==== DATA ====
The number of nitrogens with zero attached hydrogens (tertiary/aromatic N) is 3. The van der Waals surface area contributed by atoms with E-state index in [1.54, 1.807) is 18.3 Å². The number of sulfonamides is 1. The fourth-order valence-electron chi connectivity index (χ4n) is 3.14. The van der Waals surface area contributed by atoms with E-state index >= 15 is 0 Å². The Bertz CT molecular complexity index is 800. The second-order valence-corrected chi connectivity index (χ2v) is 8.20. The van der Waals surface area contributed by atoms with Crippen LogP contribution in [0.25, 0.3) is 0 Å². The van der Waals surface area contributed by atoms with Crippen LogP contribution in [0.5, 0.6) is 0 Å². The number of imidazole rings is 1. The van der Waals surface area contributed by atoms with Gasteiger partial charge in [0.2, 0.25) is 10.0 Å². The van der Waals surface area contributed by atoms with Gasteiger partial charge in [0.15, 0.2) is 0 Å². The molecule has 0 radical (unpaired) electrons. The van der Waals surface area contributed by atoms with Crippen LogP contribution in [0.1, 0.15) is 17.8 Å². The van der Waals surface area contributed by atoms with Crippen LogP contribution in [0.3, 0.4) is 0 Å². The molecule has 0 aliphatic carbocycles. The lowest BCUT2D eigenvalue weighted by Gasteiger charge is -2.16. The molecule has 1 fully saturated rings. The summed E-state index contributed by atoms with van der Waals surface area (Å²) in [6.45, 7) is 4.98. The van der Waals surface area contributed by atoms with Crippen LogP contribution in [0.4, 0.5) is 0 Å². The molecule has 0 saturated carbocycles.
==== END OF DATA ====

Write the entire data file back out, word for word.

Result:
The number of nitrogens with zero attached hydrogens (tertiary/aromatic N) is 3. The van der Waals surface area contributed by atoms with E-state index in [1.54, 1.807) is 18.3 Å². The number of sulfonamides is 1. The fourth-order valence-electron chi connectivity index (χ4n) is 3.14. The van der Waals surface area contributed by atoms with E-state index >= 15 is 0 Å². The Bertz CT molecular complexity index is 800. The second-order valence-corrected chi connectivity index (χ2v) is 8.20. The van der Waals surface area contributed by atoms with Crippen LogP contribution in [0.25, 0.3) is 0 Å². The van der Waals surface area contributed by atoms with Crippen LogP contribution in [0.5, 0.6) is 0 Å². The number of imidazole rings is 1. The van der Waals surface area contributed by atoms with Gasteiger partial charge in [0.2, 0.25) is 10.0 Å². The van der Waals surface area contributed by atoms with Gasteiger partial charge in [0.15, 0.2) is 0 Å². The molecule has 0 radical (unpaired) electrons. The van der Waals surface area contributed by atoms with Crippen LogP contribution in [0.1, 0.15) is 17.8 Å². The van der Waals surface area contributed by atoms with Crippen LogP contribution in [0.3, 0.4) is 0 Å². The molecule has 0 aliphatic carbocycles. The lowest BCUT2D eigenvalue weighted by Gasteiger charge is -2.16. The molecule has 1 fully saturated rings. The summed E-state index contributed by atoms with van der Waals surface area (Å²) in [6.45, 7) is 4.98. The van der Waals surface area contributed by atoms with Crippen LogP contribution in [0.4, 0.5) is 0 Å². The molecule has 0 saturated carbocycles.